February 12, 2023/Peace & Security, Social & Racial Equity
An all-Iranian panel speak about a century-long unresolved ideological conflict which, with the death of Mahsa Amini whilst in the custody of Iran’s morality police, has re-erupted in a seismic women-led protest against the regime. Why has this death triggered such a strong and co-ordinated response, where will it lead, and will Iran find a way to reconcile the religious conservatism of its leadership with the strong yearning of its young population for modernisation?
Iran has a long history of political uprisings, and whilst the recent women-led protests of 2022/23 might appear to be in line with decades of protests and activism since Iran’s Islamic Revolution in 1979, its origins can be traced back to the idealogic conflicts borne in the early 20th century that Iranians have periodically grappled with: How can Iran maintain its Islamic and Iranian identity and still be a ‘modern’ nation? This question is especially pertinent when visions of a modernised Iran brings with it a recalibration of the rights and freedoms that women might enjoy.
The death of 22-year old Kurdish woman Mahsa Amini whilst in the custody of Iran’s so-called ‘morality police’ was the trigger, but her death was the catalyst for the voicing of underlining frustrations pertaining to women’s rights that had been constrained for too long. Women’s voices have erupted like a volcano in response to decades of silencing by a highly patriarchal society. Iran’s Islamic regime and its religious ideologies have suppressed women and marginalised groups, and Iranian women and their allies have been galvonised by the circumstances surround Mahsa’s death to take to the streets echoing their chant: “Women, freedom, life!”
The slogan; Women, Life, Freedom
Jiyar explains the person who popularised the slogan, ‘women, life, freedom’, was Abdullah Öcalan, one of the founding members of Kurdistan Workers’ Party and who evidently advocated jineoloji, a decolonial feminist development which aims to rediscover women’s histories and restore women’s central place in society. The chant continues to be vocalised across Iran and by international supporters who are hearing the cries of the Iranian people. Those words have concisely articulated to the regime what women are standing up for, and many have been courageous enough to take off their hijabs in defiance of the law and in protest on behalf of the many women who have suffered under the regime.
Overnight all of women’s rights were gone
Nazenin Ansari, managing editor of KayhanLondon, explains that Iranian women have a history of activism and of participation in Iranian society, in particular the success seen in 1963 after the White Revolution when women were allowed to vote. She explains, ‘by the 1960s, women were also allowed to be parliamentarians and the reforms and developments that were brought between 1960 and 1975 allowed Iran to become the Head of the Advisory council at the UN for the conference on Women, which was also the first Women’s UN conference.’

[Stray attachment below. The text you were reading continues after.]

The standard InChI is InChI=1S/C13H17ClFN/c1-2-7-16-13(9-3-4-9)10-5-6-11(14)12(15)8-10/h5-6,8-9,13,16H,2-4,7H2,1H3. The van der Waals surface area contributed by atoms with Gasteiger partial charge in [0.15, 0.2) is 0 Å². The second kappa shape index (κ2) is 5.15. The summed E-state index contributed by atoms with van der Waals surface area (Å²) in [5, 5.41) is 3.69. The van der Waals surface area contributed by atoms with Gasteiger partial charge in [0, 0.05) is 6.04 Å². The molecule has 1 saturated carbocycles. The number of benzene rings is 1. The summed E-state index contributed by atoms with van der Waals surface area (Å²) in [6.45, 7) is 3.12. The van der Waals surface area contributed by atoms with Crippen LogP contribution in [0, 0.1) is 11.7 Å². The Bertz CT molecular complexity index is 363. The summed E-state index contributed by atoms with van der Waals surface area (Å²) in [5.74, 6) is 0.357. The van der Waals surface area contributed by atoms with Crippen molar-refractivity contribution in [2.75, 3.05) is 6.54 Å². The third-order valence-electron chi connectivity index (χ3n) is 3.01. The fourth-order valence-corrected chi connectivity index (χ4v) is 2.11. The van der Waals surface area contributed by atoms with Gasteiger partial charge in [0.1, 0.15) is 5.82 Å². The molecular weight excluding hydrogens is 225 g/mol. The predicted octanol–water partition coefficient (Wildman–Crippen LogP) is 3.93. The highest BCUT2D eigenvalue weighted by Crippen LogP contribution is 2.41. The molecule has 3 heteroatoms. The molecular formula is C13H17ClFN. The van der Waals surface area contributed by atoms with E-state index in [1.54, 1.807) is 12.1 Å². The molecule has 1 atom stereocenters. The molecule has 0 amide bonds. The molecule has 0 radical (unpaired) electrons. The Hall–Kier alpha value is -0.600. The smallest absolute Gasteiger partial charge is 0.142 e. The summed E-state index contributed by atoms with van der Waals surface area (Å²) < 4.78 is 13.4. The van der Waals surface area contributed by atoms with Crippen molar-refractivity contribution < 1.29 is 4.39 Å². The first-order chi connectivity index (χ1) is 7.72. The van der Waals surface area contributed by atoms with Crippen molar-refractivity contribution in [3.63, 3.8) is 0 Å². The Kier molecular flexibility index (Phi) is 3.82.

This progress was reversed after the 1978-79 Islamic Revolution, when a growing number of Iranians were actively fighting against modernisation, resulting in the abolishment of the Shah. It precipitated a big shift in both leadership and in the direction of Iranian society. One of those changes was women across the land losing many of their rights under the guise of a stricter adherence to Islamic principles. This created a huge reverse in gender inequality, resulting in women having little to no opportunities to make a living or progress in education, further limiting their options in life. Nazenin concludes that the biggest losers of the Islamic Revolution were women, whose rights dissipated almost overnight.
In 1983, wearing hijab became obligatory for all Iranian women, becoming a legal requirement to observe in public even for non-Muslims and foreigners visiting the country. In the 1990s, a law passed that those who violated this requirement faced criminal punishment which varied from imprisonment to fines. A new system of re-education was introduced for the women who broke the rules and Iran’s morality police monitored public places to ensure women were complying with this law. All this created an demoralising environment aimed at controlling women in public, and it explains why the protestors of today removing their hijabs is a deeply symbolic and brave statement to the Iranian authorities.